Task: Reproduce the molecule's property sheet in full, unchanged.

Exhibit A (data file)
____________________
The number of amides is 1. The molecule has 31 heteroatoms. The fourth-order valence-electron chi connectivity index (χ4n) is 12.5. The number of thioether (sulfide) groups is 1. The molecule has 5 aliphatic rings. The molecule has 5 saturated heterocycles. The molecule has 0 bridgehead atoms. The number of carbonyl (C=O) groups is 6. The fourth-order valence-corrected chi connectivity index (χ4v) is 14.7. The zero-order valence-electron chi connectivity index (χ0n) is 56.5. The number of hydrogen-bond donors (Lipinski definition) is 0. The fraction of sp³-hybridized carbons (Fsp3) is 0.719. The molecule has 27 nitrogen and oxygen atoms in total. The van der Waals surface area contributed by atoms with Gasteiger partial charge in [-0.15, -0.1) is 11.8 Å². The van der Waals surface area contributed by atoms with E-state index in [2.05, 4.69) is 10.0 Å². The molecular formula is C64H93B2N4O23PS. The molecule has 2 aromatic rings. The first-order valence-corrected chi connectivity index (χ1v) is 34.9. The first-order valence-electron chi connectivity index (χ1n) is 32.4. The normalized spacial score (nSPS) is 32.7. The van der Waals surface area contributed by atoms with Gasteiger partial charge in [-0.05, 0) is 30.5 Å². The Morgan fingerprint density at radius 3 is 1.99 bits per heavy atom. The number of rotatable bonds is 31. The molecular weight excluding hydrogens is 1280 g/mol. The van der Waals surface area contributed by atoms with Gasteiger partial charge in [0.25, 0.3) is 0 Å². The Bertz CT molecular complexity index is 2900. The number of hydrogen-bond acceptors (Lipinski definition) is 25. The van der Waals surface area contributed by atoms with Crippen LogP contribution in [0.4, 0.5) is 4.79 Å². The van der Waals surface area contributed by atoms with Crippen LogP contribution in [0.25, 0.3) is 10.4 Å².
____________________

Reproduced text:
The number of amides is 1. The molecule has 31 heteroatoms. The fourth-order valence-electron chi connectivity index (χ4n) is 12.5. The number of thioether (sulfide) groups is 1. The molecule has 5 aliphatic rings. The molecule has 5 saturated heterocycles. The molecule has 0 bridgehead atoms. The number of carbonyl (C=O) groups is 6. The fourth-order valence-corrected chi connectivity index (χ4v) is 14.7. The zero-order valence-electron chi connectivity index (χ0n) is 56.5. The number of hydrogen-bond donors (Lipinski definition) is 0. The fraction of sp³-hybridized carbons (Fsp3) is 0.719. The molecule has 27 nitrogen and oxygen atoms in total. The van der Waals surface area contributed by atoms with Gasteiger partial charge in [-0.15, -0.1) is 11.8 Å². The van der Waals surface area contributed by atoms with E-state index in [2.05, 4.69) is 10.0 Å². The molecular formula is C64H93B2N4O23PS. The molecule has 2 aromatic rings. The first-order valence-corrected chi connectivity index (χ1v) is 34.9. The first-order valence-electron chi connectivity index (χ1n) is 32.4. The normalized spacial score (nSPS) is 32.7. The van der Waals surface area contributed by atoms with Gasteiger partial charge in [-0.05, 0) is 30.5 Å². The Morgan fingerprint density at radius 3 is 1.99 bits per heavy atom. The number of rotatable bonds is 31. The molecular weight excluding hydrogens is 1280 g/mol. The van der Waals surface area contributed by atoms with Gasteiger partial charge in [0.25, 0.3) is 0 Å². The Bertz CT molecular complexity index is 2900. The number of hydrogen-bond acceptors (Lipinski definition) is 25. The van der Waals surface area contributed by atoms with Crippen LogP contribution in [0.4, 0.5) is 4.79 Å². The van der Waals surface area contributed by atoms with Crippen LogP contribution in [0.25, 0.3) is 10.4 Å².